"Hence despite my university-nurtured prejudice against businessmen, I eventually found to my surprise that there were intelligent people "even in the business world" and that in the business world overseas it was actually VALUED to have US executives who learned the local language and knew about the local culture and history of a country where you were working.  I eventually chose a banking career, NOT because I wanted to be a banker or reach for a stratospheric salary, but rather because I found my skills could have greater outlets for appreciation than in the "higher" types of calling such as diplomacy or journalism.
 
"Looking back now to that career choice taken years ago, I see a mixed bag in which international banking certainly witnessed the excesses leading to the global financial meltdown of 2008, but it also led to the creation of social benefits which deserve more respect than is usually the case. The financing of power plants or aircraft deliveries or  semiconductor fabs might not appear to be an obvious case of "doing public service", but with the financial meltdown of last year we see the perverse consequences to the world economy when bank credit for even basic goods and services gets withdrawn from the economy.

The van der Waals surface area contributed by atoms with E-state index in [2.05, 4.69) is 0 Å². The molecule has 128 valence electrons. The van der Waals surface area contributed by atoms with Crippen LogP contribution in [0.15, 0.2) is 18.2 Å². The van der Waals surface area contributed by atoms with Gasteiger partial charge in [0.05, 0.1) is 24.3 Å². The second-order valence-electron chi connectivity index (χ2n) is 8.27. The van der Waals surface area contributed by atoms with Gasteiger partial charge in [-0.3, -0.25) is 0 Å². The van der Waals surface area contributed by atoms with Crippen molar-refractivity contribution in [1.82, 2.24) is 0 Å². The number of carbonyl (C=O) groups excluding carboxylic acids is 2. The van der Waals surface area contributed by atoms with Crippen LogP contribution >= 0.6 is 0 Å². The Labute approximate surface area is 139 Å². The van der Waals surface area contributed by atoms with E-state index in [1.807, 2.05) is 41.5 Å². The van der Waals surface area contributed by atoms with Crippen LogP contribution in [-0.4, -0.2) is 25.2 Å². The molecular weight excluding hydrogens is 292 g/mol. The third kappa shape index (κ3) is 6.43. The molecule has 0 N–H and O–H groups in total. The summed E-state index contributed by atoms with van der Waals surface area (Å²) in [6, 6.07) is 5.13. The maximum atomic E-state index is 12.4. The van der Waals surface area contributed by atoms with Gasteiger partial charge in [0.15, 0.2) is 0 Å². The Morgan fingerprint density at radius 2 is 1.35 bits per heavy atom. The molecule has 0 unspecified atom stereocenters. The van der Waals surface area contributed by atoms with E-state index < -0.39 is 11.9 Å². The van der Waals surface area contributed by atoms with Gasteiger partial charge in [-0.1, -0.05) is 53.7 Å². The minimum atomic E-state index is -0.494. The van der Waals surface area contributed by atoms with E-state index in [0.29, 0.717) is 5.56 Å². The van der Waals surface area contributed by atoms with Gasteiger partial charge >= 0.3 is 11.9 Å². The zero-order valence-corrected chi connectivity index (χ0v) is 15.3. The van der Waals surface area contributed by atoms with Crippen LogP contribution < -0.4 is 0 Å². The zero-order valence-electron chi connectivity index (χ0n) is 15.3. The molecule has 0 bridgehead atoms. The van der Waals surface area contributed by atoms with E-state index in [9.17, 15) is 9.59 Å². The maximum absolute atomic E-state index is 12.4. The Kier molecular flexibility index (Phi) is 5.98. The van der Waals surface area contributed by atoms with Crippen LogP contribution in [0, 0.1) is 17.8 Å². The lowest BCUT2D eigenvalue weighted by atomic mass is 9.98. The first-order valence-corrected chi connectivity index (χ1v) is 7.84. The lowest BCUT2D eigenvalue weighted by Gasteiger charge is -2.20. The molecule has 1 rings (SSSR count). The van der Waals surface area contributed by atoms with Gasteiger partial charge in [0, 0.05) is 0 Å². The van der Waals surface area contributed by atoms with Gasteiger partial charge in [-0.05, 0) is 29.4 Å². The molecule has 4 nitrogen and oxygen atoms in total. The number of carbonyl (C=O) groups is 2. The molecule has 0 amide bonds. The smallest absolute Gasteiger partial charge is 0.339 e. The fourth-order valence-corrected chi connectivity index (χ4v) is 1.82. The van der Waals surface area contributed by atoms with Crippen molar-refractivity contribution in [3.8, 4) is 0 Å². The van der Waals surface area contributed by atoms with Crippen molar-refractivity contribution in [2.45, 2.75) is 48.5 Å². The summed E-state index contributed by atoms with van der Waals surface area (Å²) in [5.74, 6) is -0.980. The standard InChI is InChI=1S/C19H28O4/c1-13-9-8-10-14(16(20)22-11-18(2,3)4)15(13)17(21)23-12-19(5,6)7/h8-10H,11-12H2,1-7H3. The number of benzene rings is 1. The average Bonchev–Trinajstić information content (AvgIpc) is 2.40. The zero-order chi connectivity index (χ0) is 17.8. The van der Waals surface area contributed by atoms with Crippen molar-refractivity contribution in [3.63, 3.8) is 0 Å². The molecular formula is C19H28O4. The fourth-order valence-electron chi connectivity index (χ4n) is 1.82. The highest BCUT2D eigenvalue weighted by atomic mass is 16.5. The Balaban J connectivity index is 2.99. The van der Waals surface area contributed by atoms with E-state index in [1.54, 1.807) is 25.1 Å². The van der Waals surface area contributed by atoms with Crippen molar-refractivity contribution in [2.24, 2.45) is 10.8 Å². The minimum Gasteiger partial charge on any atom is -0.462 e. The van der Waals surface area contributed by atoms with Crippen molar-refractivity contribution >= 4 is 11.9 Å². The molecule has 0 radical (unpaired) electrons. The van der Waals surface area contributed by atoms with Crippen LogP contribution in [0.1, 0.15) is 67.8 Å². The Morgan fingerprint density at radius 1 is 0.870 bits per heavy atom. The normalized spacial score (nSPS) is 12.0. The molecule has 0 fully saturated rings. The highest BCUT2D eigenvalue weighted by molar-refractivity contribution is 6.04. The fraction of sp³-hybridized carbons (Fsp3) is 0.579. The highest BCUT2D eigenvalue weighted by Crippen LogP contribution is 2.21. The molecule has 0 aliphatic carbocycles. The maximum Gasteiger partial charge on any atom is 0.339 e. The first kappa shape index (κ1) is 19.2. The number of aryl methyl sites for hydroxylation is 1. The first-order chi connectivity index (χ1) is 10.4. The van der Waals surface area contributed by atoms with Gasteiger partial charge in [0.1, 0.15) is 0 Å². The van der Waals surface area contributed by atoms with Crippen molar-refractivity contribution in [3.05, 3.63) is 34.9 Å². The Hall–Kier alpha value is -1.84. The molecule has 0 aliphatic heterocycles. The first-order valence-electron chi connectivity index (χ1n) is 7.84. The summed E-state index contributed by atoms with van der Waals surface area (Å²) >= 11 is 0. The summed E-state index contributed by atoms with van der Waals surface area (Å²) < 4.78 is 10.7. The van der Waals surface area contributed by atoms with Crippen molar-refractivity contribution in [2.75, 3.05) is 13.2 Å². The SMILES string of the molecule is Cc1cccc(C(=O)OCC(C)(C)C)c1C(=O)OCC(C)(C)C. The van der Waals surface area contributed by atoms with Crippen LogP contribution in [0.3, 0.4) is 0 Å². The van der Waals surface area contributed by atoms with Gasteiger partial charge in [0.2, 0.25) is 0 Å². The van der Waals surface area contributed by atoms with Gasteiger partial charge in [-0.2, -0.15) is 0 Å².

"My point here is to illustrate a fact about American life which sets us apart from Europe and Asia, namely the unique role of business within the fabric of American society. The commentary on the Rhodes Scholars seems to scoff at the idea of US students leaving Oxford to enter the business world -- a choice which might be found less frequently among the Oxford Dons but whch is not really startling if we appreciate how business dominates American society. Read Tocqueville and you'll find it wasn't that different when America was a younger country. Wall Street and Main Street are much more intertwined in the US than in Oxford, Paris or Heidelberg."